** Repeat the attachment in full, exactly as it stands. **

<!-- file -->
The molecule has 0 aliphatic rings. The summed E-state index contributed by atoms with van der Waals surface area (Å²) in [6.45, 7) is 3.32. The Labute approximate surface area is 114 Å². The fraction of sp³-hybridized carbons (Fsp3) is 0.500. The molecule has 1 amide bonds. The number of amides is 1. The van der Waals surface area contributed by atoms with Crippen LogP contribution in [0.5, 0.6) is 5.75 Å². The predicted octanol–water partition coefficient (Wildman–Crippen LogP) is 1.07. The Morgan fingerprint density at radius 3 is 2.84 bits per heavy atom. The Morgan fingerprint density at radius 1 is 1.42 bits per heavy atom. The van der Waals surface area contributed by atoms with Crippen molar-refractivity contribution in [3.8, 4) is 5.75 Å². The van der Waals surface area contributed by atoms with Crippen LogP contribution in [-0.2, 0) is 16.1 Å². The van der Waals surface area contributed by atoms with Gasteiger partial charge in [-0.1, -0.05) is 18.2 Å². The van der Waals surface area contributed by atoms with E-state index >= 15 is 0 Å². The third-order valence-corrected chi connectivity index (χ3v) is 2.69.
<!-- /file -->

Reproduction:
The molecule has 0 aliphatic rings. The summed E-state index contributed by atoms with van der Waals surface area (Å²) in [6.45, 7) is 3.32. The Labute approximate surface area is 114 Å². The fraction of sp³-hybridized carbons (Fsp3) is 0.500. The molecule has 1 amide bonds. The number of amides is 1. The van der Waals surface area contributed by atoms with Crippen LogP contribution in [0.5, 0.6) is 5.75 Å². The predicted octanol–water partition coefficient (Wildman–Crippen LogP) is 1.07. The Morgan fingerprint density at radius 3 is 2.84 bits per heavy atom. The Morgan fingerprint density at radius 1 is 1.42 bits per heavy atom. The van der Waals surface area contributed by atoms with Crippen molar-refractivity contribution in [3.8, 4) is 5.75 Å². The van der Waals surface area contributed by atoms with Crippen LogP contribution in [-0.2, 0) is 16.1 Å². The van der Waals surface area contributed by atoms with Gasteiger partial charge in [-0.1, -0.05) is 18.2 Å². The van der Waals surface area contributed by atoms with E-state index >= 15 is 0 Å². The third-order valence-corrected chi connectivity index (χ3v) is 2.69.